Addressing Teachers’ Concerns: Education Technology Integration
Education technology is an exciting practice and process that’s frothing with invention, debate, and revision through trial and error.
The recursive nature of ed-tech arguments and open dialogues—ranging from implementation challenges to understanding how kids and adults relate to instructional technology—leaves anyone involved in education feeling both frustrated and inspired at the same time.
Carefully researching and planning the incorporation of new education technology solutions into classrooms, or school districts at large, is a daunting challenge. The enormous impact these decisions have on curricula and student learning manifests in an assortment of teacher concerns.
Addressing Teachers’ Concerns
Social and political debate aside—teachers’ reactions to education technology range from passionate optimism to trepidation to pure resistance.
Here’s just a small list of concerns teachers grapple with every day:
- There is a discourse and collaboration gap between edtech innovators and researchers
- In a market overflowing with products it’s hard for teachers and administrators to know which platforms or tools are engaging and effective
- Entrepreneurs don’t always work closely with teachers and students (more honest and meaningful dialogues are needed)
- Teachers want more flexibility with respect to selecting resources for their classrooms
- It’s difficult to find tools that cover a wide range of digital instruction needs (particularly when it comes to assessments, personalized learning, and Common Core alignment)
Edtech Open Dialogues
“I will have vendors show up and just sit at my desk. But that doesn’t work. Know our pain points. We know what our pain points are. We have identified three of our pain points: we need collaborative tools, a video-streaming company…The same for credit recovery.”
This frustration stems from the fact that most vendors simply aren’t making an effort to understand individual districts’ needs.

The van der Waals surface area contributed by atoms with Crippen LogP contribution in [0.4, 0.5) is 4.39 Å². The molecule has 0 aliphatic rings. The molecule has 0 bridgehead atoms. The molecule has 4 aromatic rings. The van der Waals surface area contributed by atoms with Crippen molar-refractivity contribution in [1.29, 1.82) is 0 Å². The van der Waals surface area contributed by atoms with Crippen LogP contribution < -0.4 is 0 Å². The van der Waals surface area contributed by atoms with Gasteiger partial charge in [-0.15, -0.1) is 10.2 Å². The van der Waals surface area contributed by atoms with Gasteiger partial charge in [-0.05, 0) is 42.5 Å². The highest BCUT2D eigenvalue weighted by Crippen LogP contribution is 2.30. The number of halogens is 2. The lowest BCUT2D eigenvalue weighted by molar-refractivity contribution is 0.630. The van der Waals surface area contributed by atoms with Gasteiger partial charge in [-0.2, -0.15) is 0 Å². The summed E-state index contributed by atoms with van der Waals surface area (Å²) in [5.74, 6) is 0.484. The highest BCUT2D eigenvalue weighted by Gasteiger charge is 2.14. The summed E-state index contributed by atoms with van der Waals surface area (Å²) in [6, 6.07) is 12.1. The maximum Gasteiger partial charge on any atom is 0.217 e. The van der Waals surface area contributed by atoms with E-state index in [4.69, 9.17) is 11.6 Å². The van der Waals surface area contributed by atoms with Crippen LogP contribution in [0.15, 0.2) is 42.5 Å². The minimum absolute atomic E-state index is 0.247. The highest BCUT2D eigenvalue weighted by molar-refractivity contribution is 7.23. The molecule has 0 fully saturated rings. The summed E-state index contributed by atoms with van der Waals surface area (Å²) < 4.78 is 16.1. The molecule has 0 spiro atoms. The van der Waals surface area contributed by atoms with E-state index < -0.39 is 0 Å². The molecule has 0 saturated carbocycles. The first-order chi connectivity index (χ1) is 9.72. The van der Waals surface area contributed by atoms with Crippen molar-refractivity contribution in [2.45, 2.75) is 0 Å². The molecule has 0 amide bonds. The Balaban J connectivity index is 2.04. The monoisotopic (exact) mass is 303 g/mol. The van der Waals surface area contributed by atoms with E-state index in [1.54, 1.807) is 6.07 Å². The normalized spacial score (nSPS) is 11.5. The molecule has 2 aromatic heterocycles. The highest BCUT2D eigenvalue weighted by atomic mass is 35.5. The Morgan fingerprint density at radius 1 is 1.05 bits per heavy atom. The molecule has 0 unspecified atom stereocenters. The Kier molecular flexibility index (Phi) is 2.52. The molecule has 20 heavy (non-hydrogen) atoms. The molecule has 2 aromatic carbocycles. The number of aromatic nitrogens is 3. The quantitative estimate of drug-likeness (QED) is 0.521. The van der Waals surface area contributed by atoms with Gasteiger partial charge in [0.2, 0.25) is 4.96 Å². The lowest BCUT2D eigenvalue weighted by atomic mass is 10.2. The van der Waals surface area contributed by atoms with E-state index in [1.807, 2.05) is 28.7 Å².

Thomas Arnett, in “Addressing Teachers’ Concerns about Online Learning,” outlined three distinct concerns: the need for a detailed plan for using new technology (rather than blindly making purchases in hopes that issues will workout over time); notions that technology will replace teachers rather than augment their classroom; and the lack of teachers’ professional judgment in “low-quality” blended learning environments. Here’s how he put the first concern:
“For technology to have a truly transformative impact on education, we need to use it to rethink our instructional models (link to hybrid paper). Schools realize the true power of educational technology when they use it to transform their instructional model to offer personalized, competency-based instruction. This kind of transformation starts by creating a plan to address specific educational goals and then finding ways to leverage technology to meet those goals, rather than starting with devices and software and then trying to figure out what to do with them.”
*For more insight into what teachers need form digital instruction tools, see the six teacher-outlined needs in “Teachers Know Best: What Educators Want from Digital Instructor Tools.”
We’d Love to Hear Teacher Voices
There’s still so much to say—but it’s time to listen to what else teachers and administrators have on their minds.
We’d like to invite anyone involved in education to share their opinions, ideas, and knowledge concerning edtech integration. Cover anything you want–from assessments to effectiveness to budget issues.
How do you see technology having a transformative impact on education? How do we get there?
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